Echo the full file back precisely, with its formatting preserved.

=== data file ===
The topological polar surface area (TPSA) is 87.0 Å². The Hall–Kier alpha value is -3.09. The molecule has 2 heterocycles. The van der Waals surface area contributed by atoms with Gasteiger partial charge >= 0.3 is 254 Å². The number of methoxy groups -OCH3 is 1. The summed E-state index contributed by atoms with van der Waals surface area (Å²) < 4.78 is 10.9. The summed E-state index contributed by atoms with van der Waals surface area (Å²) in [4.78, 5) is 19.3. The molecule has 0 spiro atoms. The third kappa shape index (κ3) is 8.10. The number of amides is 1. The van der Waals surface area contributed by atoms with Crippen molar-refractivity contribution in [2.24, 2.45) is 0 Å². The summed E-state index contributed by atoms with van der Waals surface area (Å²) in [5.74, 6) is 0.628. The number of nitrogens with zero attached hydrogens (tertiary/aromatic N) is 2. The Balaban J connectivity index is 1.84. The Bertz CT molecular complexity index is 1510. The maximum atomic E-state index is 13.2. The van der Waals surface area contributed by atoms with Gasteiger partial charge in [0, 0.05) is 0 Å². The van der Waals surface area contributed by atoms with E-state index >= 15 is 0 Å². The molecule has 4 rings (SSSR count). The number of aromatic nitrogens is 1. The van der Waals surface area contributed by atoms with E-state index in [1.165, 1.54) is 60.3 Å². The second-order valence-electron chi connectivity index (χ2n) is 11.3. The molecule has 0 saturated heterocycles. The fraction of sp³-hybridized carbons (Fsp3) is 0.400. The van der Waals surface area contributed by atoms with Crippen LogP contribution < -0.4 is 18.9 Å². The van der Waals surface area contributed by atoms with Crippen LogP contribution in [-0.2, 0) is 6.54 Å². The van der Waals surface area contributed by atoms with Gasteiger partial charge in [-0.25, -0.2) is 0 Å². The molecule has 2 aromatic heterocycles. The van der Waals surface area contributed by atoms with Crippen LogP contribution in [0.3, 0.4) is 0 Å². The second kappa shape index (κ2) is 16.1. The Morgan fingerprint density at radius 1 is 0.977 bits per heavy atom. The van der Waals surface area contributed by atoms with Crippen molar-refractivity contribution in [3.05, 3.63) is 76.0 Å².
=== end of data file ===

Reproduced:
The topological polar surface area (TPSA) is 87.0 Å². The Hall–Kier alpha value is -3.09. The molecule has 2 heterocycles. The van der Waals surface area contributed by atoms with Gasteiger partial charge >= 0.3 is 254 Å². The number of methoxy groups -OCH3 is 1. The summed E-state index contributed by atoms with van der Waals surface area (Å²) < 4.78 is 10.9. The summed E-state index contributed by atoms with van der Waals surface area (Å²) in [4.78, 5) is 19.3. The molecule has 0 spiro atoms. The third kappa shape index (κ3) is 8.10. The number of amides is 1. The van der Waals surface area contributed by atoms with Crippen molar-refractivity contribution in [2.24, 2.45) is 0 Å². The summed E-state index contributed by atoms with van der Waals surface area (Å²) in [5.74, 6) is 0.628. The number of nitrogens with zero attached hydrogens (tertiary/aromatic N) is 2. The Balaban J connectivity index is 1.84. The Bertz CT molecular complexity index is 1510. The maximum atomic E-state index is 13.2. The van der Waals surface area contributed by atoms with Gasteiger partial charge in [0, 0.05) is 0 Å². The van der Waals surface area contributed by atoms with E-state index >= 15 is 0 Å². The molecule has 4 rings (SSSR count). The number of aromatic nitrogens is 1. The van der Waals surface area contributed by atoms with E-state index in [1.165, 1.54) is 60.3 Å². The second-order valence-electron chi connectivity index (χ2n) is 11.3. The molecule has 0 saturated heterocycles. The fraction of sp³-hybridized carbons (Fsp3) is 0.400. The van der Waals surface area contributed by atoms with Crippen LogP contribution < -0.4 is 18.9 Å². The van der Waals surface area contributed by atoms with Crippen LogP contribution in [-0.2, 0) is 6.54 Å². The van der Waals surface area contributed by atoms with Gasteiger partial charge in [-0.25, -0.2) is 0 Å². The molecule has 2 aromatic heterocycles. The van der Waals surface area contributed by atoms with Crippen LogP contribution in [0.3, 0.4) is 0 Å². The second kappa shape index (κ2) is 16.1. The Morgan fingerprint density at radius 1 is 0.977 bits per heavy atom. The van der Waals surface area contributed by atoms with Crippen molar-refractivity contribution in [3.05, 3.63) is 76.0 Å².